America's Weapons: "The Dollar and the Drone"
It was said that “the guinea and the gallows” were the true instruments of British imperial power.
The guinea represented the coined wealth of Great Britain.
The gallows represented its… constabulary zeal in policing restless natives.
This is the 21st century of course… a time of enlightenment.
Today’s instruments of imperial power are no longer the guinea and the gallows.
No. Today’s instruments of imperial power are “the dollar and the drone.”
The dollar and the drone are America’s weapons.
Like the 19th-century pound (which replaced the guinea), today’s dollar is the world’s reserve currency.
Like the 19th-century pound, the dollar finances some two-thirds of global trade.
And the gallows?
Britain hanged its foreign trouble. America explodes its own in drone attacks.
Here is civilization; here is progress.
The sun eventually sank on the British Empire… the gallows came down… and the pound lost its global reserve status.
The U.S. will have its drones. But is its other weapon, the dollar, close to losing global reserve status?
Recent developments may tell…
The global oil trade has centered on the dollar since 1974, when Saudi Arabia agreed to enthrone the dollar as currency of the oil market.
If it was oil you wanted… it was dollars you needed.
But now China — world’s top oil importer — is preparing to create an oil market that bypasses the dollar entirely.
The plan would let China buy oil from Russia and Iran with its own currency, the yuan.
But the yuan is not a major reserve currency like the dollar.
Under this plan, Russia and Iran would be able to swap yuan for an asset far more desirable than Chinese scraps of paper — gold itself.
Perhaps that explains why China’s been hoarding so much gold in recent years?
Jim Rickards says this system marks the beginning of the end for the petrodollar:
China, Russia and Iran are coordinating a new international monetary order that does not involve U.S. dollars. It has several parts, which together spell dollar doom. The first part is that China will buy oil from Russia and Iran in exchange for yuan.
The yuan is not a major reserve currency, so it’s not an especially attractive asset for Russia or Iran to hold. China solves that problem by offering to convert yuan into gold on a spot basis on the Shanghai Gold Exchange…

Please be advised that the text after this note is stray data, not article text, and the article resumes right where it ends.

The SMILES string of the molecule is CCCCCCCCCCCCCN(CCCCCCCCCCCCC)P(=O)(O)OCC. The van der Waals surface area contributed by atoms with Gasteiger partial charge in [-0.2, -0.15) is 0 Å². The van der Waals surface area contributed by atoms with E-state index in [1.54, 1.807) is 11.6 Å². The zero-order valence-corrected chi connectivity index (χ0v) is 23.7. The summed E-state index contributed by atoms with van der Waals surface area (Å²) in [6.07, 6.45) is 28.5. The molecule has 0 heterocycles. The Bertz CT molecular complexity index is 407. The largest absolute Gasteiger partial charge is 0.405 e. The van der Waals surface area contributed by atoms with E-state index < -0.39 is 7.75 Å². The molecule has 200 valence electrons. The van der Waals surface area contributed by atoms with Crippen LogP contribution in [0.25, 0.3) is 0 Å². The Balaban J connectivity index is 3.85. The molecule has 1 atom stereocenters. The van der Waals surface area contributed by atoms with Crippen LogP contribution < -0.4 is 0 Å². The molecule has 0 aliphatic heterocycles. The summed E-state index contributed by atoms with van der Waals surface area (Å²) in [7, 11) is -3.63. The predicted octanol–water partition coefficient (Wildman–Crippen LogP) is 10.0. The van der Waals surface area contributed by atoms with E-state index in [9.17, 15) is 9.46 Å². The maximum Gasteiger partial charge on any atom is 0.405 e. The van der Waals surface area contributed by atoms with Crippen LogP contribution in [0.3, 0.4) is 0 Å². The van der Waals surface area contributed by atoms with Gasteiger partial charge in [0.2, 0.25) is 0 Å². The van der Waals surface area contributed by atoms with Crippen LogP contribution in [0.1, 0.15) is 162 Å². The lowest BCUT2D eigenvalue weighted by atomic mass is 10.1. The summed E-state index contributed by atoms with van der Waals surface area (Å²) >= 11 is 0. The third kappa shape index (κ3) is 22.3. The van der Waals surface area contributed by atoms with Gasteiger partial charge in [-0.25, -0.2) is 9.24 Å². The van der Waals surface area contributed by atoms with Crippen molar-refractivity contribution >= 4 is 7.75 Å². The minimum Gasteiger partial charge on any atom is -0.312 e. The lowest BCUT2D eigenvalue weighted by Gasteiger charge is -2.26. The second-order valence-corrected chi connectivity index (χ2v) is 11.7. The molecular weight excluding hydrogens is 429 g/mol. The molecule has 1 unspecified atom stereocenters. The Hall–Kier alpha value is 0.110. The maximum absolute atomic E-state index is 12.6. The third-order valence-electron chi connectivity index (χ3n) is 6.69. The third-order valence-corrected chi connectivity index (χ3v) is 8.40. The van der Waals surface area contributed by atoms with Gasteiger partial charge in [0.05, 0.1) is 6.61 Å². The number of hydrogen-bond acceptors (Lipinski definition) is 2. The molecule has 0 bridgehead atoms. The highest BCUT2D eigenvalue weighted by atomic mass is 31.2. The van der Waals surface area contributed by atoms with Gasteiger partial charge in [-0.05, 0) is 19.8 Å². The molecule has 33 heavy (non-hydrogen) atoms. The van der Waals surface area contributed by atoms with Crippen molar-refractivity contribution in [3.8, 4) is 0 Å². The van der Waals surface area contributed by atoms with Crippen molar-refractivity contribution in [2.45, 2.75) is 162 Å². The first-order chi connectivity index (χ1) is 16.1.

This marks the beginning of the end of the petrodollar system that Henry Kissinger worked out with Saudi Arabia in 1974, after Nixon abandoned gold.
But it’s not only China, Russia and Iran that are out to dethrone King Dollar.
They’re joined by the rest of the “BRICS” nations — Brazil, India, South Africa.
Together they represent 25% of global economic output.
At last week’s annual BRICS summit in China, members announced full-throated support for China’s plan.
The message, clear as gin: The dollar’s days of “exorbitant privilege” must end.
And yesterday brought news that could further accelerate China’s de-dollarization plans…
Treasury Secretary Steve Mnuchin announced the U.S. would consider locking China out of the international dollar system if Beijing doesn’t cooperate with new sanctions against North Korea:
If China doesn’t follow these sanctions, we will put additional sanctions on them and prevent them from accessing the U.S. and international dollar system. And that’s quite meaningful.
“Meaningful” might be one word for it. “Menacing” would be another.
SWIFT (Society for Worldwide Interbank Financial Telecommunication) is a network that facilitates trillions of dollars in international money transfers each year.
It is the oil that lubricates the machinery of the international financial system — or as Jim Rickards styles it, “the oxygen supply that keeps the global financial system alive.”
And to cut off China’s oxygen?
“That is why China buys gold,” Jim Rickards tweeted this morning from London.
Our colleague Dave Gonigam of The 5 Min. Forecast half-jestingly wonders, “Is the Trump administration trying to kill off the U.S. dollar’s status as the globe’s reserve currency?”
Of course, the dollar will not lose reserve status tomorrow, next week, next year.
But the direction of travel seems clear enough.
In 2000, dollar assets were about 70% of global reserves. Today, the comparable figure is about 62%. If this trend continues, one could easily see the dollar fall below 50% in the not-too-distant future.
How does one go bankrupt?
Slowly at first, said Hemingway — then all at once.
That’s how the dollar will likely lose its reserve status… slowly at first… then all at once…